Divine ideas. I have been dreading the last week without a clue how to keep my middles still interested when the wx is going to be fab outside! May also add some giant string art challenges – use yarn and wooden stakes in the ground in round or square formations and have teams see who can best create those geometric line design thingies I’ve seen on pinterest. Also some 3d sidewalk chalk designs…simplistic grid stuff? Hmmm, different sized waterballoons with dye or tempera and butcher paper…use teams, best replication of a randomly given complex positive/ negative design…hmmm…what else? Wow, got me thinking and actually excited about the last week! Thanks!

  • joanna

    love this!!! how fun!

  • Alana

    This is hilarious! love it!

  • Tiffany Whelan

    I did a google search on art olympics, and believe it or not, Art and Music and Literature used to be part of the real Olympics!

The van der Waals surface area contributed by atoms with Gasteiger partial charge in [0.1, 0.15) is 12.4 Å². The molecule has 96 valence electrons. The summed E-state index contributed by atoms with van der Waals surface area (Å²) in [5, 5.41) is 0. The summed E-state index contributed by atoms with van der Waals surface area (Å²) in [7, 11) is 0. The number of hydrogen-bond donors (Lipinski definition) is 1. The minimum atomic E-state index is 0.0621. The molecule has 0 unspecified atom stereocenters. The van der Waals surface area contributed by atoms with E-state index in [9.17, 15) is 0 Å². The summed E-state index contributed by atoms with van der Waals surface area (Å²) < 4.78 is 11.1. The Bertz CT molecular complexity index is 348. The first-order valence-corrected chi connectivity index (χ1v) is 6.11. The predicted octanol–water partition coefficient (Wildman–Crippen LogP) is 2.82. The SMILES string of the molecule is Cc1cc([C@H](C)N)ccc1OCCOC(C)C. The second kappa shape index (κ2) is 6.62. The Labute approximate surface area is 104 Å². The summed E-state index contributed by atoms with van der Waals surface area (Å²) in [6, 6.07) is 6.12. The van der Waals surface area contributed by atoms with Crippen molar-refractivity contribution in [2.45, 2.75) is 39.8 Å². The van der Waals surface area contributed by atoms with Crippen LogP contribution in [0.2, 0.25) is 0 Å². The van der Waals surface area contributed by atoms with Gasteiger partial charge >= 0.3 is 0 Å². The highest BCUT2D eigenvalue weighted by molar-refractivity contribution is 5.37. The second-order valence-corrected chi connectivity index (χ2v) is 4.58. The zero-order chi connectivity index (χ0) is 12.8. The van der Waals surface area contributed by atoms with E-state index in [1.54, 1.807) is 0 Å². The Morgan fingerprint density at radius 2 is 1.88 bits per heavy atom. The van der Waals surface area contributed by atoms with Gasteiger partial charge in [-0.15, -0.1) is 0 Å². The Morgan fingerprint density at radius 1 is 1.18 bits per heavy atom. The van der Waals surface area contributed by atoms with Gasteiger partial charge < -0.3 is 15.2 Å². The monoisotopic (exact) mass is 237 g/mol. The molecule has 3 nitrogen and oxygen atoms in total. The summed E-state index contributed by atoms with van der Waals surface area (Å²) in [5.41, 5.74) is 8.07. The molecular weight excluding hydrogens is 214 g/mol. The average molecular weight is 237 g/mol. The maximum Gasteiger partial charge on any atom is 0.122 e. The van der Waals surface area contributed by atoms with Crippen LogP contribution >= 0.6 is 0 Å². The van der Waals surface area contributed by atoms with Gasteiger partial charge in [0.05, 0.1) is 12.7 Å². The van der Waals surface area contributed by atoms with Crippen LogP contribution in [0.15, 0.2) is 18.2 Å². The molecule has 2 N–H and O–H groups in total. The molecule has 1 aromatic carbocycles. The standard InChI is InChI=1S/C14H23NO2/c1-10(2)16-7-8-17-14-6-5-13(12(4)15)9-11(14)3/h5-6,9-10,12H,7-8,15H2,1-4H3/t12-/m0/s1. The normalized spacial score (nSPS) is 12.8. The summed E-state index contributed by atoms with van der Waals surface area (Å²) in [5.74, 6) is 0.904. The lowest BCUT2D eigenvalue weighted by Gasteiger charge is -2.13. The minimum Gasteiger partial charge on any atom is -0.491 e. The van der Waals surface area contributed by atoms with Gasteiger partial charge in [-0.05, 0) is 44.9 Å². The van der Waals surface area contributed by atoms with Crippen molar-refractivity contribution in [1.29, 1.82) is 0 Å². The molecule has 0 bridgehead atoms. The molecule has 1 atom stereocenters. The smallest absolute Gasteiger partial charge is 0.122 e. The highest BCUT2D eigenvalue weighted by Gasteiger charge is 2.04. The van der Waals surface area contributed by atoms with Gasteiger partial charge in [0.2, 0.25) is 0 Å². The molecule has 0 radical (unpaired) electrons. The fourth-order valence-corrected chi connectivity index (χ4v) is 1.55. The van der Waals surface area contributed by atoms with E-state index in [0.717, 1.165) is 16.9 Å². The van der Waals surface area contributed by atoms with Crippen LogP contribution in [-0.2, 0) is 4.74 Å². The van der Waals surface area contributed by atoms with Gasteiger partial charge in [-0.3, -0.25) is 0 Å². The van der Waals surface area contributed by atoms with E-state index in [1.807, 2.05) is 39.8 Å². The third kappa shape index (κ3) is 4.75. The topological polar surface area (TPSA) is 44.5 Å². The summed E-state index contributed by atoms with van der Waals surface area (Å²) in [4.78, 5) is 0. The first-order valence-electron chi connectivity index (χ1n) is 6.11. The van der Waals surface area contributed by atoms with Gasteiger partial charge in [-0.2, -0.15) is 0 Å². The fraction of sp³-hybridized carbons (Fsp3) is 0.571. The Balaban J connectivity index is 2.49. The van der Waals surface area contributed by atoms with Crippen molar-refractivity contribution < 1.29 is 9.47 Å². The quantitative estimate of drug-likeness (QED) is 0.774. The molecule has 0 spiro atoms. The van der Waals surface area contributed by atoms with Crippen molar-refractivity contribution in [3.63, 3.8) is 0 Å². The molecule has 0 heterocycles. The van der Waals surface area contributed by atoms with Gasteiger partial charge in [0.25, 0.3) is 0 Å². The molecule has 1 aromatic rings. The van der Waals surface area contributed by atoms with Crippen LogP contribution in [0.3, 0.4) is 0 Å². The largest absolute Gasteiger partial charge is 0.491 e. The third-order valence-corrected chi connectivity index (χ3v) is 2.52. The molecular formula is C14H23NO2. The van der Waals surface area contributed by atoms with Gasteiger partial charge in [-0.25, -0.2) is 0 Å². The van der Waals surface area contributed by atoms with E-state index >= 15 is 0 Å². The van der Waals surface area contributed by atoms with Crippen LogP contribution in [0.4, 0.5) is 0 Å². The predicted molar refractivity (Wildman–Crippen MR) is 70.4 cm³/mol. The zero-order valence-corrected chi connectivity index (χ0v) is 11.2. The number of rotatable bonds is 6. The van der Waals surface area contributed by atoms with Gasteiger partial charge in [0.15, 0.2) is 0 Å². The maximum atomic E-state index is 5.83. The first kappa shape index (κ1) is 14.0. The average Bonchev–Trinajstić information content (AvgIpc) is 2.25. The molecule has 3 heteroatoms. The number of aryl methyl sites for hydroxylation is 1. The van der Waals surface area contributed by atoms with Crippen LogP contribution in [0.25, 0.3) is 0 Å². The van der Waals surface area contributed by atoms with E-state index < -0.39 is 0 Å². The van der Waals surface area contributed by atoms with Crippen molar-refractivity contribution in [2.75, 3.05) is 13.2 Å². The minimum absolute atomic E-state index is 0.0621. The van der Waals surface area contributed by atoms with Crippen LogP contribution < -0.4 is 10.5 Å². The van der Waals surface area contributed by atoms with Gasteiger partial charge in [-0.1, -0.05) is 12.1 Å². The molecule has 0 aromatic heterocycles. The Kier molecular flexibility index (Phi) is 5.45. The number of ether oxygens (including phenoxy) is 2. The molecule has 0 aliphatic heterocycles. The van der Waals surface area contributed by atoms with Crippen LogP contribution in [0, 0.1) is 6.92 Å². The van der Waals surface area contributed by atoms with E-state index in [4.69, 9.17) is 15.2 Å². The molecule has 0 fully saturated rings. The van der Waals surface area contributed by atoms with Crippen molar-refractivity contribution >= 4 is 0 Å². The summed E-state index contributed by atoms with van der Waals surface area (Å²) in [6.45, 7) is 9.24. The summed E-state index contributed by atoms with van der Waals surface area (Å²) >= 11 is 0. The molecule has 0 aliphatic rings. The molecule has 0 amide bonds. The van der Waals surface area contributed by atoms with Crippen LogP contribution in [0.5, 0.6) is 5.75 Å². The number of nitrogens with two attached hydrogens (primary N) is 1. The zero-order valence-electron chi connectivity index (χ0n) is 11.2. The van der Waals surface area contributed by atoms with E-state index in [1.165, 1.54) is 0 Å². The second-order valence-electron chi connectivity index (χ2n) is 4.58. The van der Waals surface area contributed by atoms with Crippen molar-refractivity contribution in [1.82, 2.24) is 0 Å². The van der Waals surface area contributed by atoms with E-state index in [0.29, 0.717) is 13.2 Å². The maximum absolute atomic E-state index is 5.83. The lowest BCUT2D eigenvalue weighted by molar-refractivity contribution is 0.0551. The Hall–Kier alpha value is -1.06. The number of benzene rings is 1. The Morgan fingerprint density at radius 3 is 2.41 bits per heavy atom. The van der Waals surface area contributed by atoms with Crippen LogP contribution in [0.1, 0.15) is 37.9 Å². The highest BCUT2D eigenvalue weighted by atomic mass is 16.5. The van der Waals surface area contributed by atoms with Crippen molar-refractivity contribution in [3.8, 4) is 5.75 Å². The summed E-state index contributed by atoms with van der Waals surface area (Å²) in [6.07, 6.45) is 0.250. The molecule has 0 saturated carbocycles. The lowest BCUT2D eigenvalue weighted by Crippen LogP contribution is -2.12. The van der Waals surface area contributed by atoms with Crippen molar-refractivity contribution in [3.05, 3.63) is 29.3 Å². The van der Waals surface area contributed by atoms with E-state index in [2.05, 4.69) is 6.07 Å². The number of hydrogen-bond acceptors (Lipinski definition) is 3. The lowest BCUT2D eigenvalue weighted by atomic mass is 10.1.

• Kelly Tillman

    This is awesome! I can’t wait to try it out with my students. Thinking of adding in some odyssey of the mind prompts.

  • Beth Anne Nice

    I made a 10′ x 10′ enlargement of a Mondrian out of duct tape on tyvek. Made two spinners: one for hands and feet, one for the colors in the artwork. Voila! Mondrian Twister! Play Boogie Woogie music, ’cause Mondrian was a pro ballroom dancer and loved to move to it!

  • DJ Fitch

    Fantastic! I love how the right-brainers think and share openly. It makes our career fun. Try this one: Take the old, almost empty bottles of paint and thin with water. Fill round paint palettes with the paint. Take the kids outside and each can try their skill at rolling the round paint palettes on their edge over rolled out paper. It is a trip and the kids want to fill and roll time after time. You can make it a competition, but I normally don’t. If time on another day the kids may use old markers before the circular file and draw on top of the dried paint. Many variations are possible. Add yours, challenge the kids, have a great creativity day.